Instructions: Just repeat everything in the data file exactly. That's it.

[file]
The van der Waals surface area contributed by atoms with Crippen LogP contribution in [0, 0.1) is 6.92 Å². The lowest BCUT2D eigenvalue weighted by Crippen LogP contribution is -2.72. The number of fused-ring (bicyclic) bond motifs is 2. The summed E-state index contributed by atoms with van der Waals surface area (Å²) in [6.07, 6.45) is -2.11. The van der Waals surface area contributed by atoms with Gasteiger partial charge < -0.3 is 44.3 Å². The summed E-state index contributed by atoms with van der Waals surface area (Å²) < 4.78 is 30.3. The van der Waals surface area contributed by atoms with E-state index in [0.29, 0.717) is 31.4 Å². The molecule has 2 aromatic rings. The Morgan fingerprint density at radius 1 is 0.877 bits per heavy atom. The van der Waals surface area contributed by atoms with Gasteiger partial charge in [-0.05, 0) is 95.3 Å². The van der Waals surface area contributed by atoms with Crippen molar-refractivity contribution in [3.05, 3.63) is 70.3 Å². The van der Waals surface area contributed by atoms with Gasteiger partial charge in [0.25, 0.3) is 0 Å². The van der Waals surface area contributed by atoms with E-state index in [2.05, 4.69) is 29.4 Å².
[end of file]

The van der Waals surface area contributed by atoms with Crippen LogP contribution in [0, 0.1) is 6.92 Å². The lowest BCUT2D eigenvalue weighted by Crippen LogP contribution is -2.72. The number of fused-ring (bicyclic) bond motifs is 2. The summed E-state index contributed by atoms with van der Waals surface area (Å²) in [6.07, 6.45) is -2.11. The van der Waals surface area contributed by atoms with Gasteiger partial charge < -0.3 is 44.3 Å². The summed E-state index contributed by atoms with van der Waals surface area (Å²) < 4.78 is 30.3. The van der Waals surface area contributed by atoms with E-state index in [0.29, 0.717) is 31.4 Å². The molecule has 2 aromatic rings. The Morgan fingerprint density at radius 1 is 0.877 bits per heavy atom. The van der Waals surface area contributed by atoms with Gasteiger partial charge in [-0.05, 0) is 95.3 Å². The van der Waals surface area contributed by atoms with Crippen molar-refractivity contribution in [3.05, 3.63) is 70.3 Å². The van der Waals surface area contributed by atoms with Gasteiger partial charge in [0.25, 0.3) is 0 Å². The van der Waals surface area contributed by atoms with E-state index in [2.05, 4.69) is 29.4 Å².